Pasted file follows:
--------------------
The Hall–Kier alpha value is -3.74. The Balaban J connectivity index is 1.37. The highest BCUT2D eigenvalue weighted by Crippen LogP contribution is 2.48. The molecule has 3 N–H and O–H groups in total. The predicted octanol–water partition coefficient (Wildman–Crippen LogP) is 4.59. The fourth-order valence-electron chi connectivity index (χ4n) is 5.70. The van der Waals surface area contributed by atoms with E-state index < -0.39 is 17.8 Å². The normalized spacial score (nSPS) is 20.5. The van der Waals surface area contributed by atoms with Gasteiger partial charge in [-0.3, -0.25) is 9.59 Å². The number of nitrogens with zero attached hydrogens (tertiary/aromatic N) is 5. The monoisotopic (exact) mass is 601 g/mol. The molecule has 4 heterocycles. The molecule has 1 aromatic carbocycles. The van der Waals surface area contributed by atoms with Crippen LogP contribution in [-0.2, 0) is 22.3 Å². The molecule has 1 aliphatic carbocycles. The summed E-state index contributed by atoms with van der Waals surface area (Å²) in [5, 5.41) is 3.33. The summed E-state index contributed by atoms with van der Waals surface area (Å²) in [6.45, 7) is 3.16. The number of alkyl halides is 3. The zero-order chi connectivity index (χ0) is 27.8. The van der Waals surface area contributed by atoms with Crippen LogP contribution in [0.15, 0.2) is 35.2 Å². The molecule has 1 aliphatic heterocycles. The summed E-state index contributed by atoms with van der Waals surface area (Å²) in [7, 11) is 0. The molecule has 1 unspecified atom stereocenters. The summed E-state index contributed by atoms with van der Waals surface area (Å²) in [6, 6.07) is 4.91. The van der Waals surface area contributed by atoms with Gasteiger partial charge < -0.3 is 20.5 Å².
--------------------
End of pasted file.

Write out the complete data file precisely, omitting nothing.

The Hall–Kier alpha value is -3.74. The Balaban J connectivity index is 1.37. The highest BCUT2D eigenvalue weighted by Crippen LogP contribution is 2.48. The molecule has 3 N–H and O–H groups in total. The predicted octanol–water partition coefficient (Wildman–Crippen LogP) is 4.59. The fourth-order valence-electron chi connectivity index (χ4n) is 5.70. The van der Waals surface area contributed by atoms with E-state index < -0.39 is 17.8 Å². The normalized spacial score (nSPS) is 20.5. The van der Waals surface area contributed by atoms with Gasteiger partial charge in [-0.3, -0.25) is 9.59 Å². The number of nitrogens with zero attached hydrogens (tertiary/aromatic N) is 5. The monoisotopic (exact) mass is 601 g/mol. The molecule has 4 heterocycles. The molecule has 1 aromatic carbocycles. The van der Waals surface area contributed by atoms with Crippen LogP contribution in [-0.2, 0) is 22.3 Å². The molecule has 1 aliphatic carbocycles. The summed E-state index contributed by atoms with van der Waals surface area (Å²) in [5, 5.41) is 3.33. The summed E-state index contributed by atoms with van der Waals surface area (Å²) in [6.45, 7) is 3.16. The number of alkyl halides is 3. The zero-order chi connectivity index (χ0) is 27.8. The van der Waals surface area contributed by atoms with Crippen LogP contribution in [0.15, 0.2) is 35.2 Å². The molecule has 1 aliphatic heterocycles. The summed E-state index contributed by atoms with van der Waals surface area (Å²) in [7, 11) is 0. The molecule has 1 unspecified atom stereocenters. The summed E-state index contributed by atoms with van der Waals surface area (Å²) in [6, 6.07) is 4.91. The van der Waals surface area contributed by atoms with Gasteiger partial charge < -0.3 is 20.5 Å².